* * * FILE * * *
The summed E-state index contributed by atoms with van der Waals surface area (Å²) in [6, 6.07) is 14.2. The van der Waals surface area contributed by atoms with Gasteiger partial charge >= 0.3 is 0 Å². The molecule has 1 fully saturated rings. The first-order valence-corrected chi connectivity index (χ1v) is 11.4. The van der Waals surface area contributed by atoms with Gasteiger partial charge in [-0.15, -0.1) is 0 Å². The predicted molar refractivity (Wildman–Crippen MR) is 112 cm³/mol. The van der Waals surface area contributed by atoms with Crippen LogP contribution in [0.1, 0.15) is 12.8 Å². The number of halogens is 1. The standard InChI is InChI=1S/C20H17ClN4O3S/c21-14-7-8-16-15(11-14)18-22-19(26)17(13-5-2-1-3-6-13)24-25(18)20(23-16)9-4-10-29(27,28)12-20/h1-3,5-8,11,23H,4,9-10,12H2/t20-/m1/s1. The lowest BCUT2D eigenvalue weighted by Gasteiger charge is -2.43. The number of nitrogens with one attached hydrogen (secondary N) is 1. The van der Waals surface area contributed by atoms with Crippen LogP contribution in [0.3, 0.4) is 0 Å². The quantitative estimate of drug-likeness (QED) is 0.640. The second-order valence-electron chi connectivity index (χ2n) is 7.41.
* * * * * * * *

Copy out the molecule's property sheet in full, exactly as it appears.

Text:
The summed E-state index contributed by atoms with van der Waals surface area (Å²) in [6, 6.07) is 14.2. The van der Waals surface area contributed by atoms with Gasteiger partial charge >= 0.3 is 0 Å². The molecule has 1 fully saturated rings. The first-order valence-corrected chi connectivity index (χ1v) is 11.4. The van der Waals surface area contributed by atoms with Gasteiger partial charge in [-0.15, -0.1) is 0 Å². The predicted molar refractivity (Wildman–Crippen MR) is 112 cm³/mol. The van der Waals surface area contributed by atoms with Crippen LogP contribution in [0.1, 0.15) is 12.8 Å². The number of halogens is 1. The standard InChI is InChI=1S/C20H17ClN4O3S/c21-14-7-8-16-15(11-14)18-22-19(26)17(13-5-2-1-3-6-13)24-25(18)20(23-16)9-4-10-29(27,28)12-20/h1-3,5-8,11,23H,4,9-10,12H2/t20-/m1/s1. The lowest BCUT2D eigenvalue weighted by Gasteiger charge is -2.43. The number of nitrogens with one attached hydrogen (secondary N) is 1. The van der Waals surface area contributed by atoms with Crippen LogP contribution in [0.3, 0.4) is 0 Å². The quantitative estimate of drug-likeness (QED) is 0.640. The second-order valence-electron chi connectivity index (χ2n) is 7.41.